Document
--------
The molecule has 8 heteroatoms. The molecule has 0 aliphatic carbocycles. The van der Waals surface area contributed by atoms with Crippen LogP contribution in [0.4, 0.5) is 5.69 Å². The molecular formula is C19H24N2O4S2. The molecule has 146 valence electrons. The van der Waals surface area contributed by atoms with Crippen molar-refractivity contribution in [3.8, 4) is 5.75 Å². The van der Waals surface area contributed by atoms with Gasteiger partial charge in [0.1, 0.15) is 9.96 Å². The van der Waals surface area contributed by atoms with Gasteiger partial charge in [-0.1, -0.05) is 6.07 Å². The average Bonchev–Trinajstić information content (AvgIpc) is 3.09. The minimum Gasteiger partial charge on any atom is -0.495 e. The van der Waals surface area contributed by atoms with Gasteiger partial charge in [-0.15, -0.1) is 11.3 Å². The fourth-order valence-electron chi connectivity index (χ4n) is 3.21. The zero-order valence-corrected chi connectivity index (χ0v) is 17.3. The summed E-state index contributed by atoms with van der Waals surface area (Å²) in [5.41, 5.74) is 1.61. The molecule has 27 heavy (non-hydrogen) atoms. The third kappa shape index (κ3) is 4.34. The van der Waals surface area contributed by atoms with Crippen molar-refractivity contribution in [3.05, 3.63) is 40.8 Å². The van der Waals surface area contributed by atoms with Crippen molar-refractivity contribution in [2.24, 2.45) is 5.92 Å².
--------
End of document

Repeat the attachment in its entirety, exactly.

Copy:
The molecule has 8 heteroatoms. The molecule has 0 aliphatic carbocycles. The van der Waals surface area contributed by atoms with Crippen LogP contribution in [0.4, 0.5) is 5.69 Å². The molecular formula is C19H24N2O4S2. The molecule has 146 valence electrons. The van der Waals surface area contributed by atoms with Crippen molar-refractivity contribution in [3.8, 4) is 5.75 Å². The van der Waals surface area contributed by atoms with Gasteiger partial charge in [0.1, 0.15) is 9.96 Å². The van der Waals surface area contributed by atoms with Gasteiger partial charge in [-0.1, -0.05) is 6.07 Å². The average Bonchev–Trinajstić information content (AvgIpc) is 3.09. The minimum Gasteiger partial charge on any atom is -0.495 e. The van der Waals surface area contributed by atoms with Gasteiger partial charge in [-0.15, -0.1) is 11.3 Å². The fourth-order valence-electron chi connectivity index (χ4n) is 3.21. The zero-order valence-corrected chi connectivity index (χ0v) is 17.3. The summed E-state index contributed by atoms with van der Waals surface area (Å²) in [5.41, 5.74) is 1.61. The molecule has 27 heavy (non-hydrogen) atoms. The third kappa shape index (κ3) is 4.34. The van der Waals surface area contributed by atoms with Crippen molar-refractivity contribution in [3.05, 3.63) is 40.8 Å². The van der Waals surface area contributed by atoms with Crippen molar-refractivity contribution in [2.24, 2.45) is 5.92 Å².